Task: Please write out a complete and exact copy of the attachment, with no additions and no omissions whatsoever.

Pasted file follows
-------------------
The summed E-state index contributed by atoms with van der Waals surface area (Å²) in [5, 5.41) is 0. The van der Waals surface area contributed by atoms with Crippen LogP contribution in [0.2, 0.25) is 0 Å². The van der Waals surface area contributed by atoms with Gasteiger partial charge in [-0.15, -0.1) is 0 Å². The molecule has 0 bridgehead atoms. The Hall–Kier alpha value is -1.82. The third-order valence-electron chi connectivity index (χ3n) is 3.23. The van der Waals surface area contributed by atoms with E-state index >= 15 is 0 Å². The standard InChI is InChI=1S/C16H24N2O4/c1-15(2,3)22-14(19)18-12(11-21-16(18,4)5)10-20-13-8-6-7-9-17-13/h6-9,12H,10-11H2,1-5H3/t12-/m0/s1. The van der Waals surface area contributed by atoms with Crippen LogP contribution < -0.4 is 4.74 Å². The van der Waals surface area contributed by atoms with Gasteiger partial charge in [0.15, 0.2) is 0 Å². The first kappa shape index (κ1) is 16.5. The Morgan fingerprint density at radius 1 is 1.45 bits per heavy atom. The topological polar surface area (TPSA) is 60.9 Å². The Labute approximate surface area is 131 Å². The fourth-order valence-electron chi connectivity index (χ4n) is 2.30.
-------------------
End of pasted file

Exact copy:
The summed E-state index contributed by atoms with van der Waals surface area (Å²) in [5, 5.41) is 0. The van der Waals surface area contributed by atoms with Crippen LogP contribution in [0.2, 0.25) is 0 Å². The van der Waals surface area contributed by atoms with Gasteiger partial charge in [-0.15, -0.1) is 0 Å². The molecule has 0 bridgehead atoms. The Hall–Kier alpha value is -1.82. The third-order valence-electron chi connectivity index (χ3n) is 3.23. The van der Waals surface area contributed by atoms with E-state index >= 15 is 0 Å². The standard InChI is InChI=1S/C16H24N2O4/c1-15(2,3)22-14(19)18-12(11-21-16(18,4)5)10-20-13-8-6-7-9-17-13/h6-9,12H,10-11H2,1-5H3/t12-/m0/s1. The van der Waals surface area contributed by atoms with Crippen LogP contribution < -0.4 is 4.74 Å². The van der Waals surface area contributed by atoms with Gasteiger partial charge in [0.15, 0.2) is 0 Å². The first kappa shape index (κ1) is 16.5. The Morgan fingerprint density at radius 1 is 1.45 bits per heavy atom. The topological polar surface area (TPSA) is 60.9 Å². The Labute approximate surface area is 131 Å². The fourth-order valence-electron chi connectivity index (χ4n) is 2.30.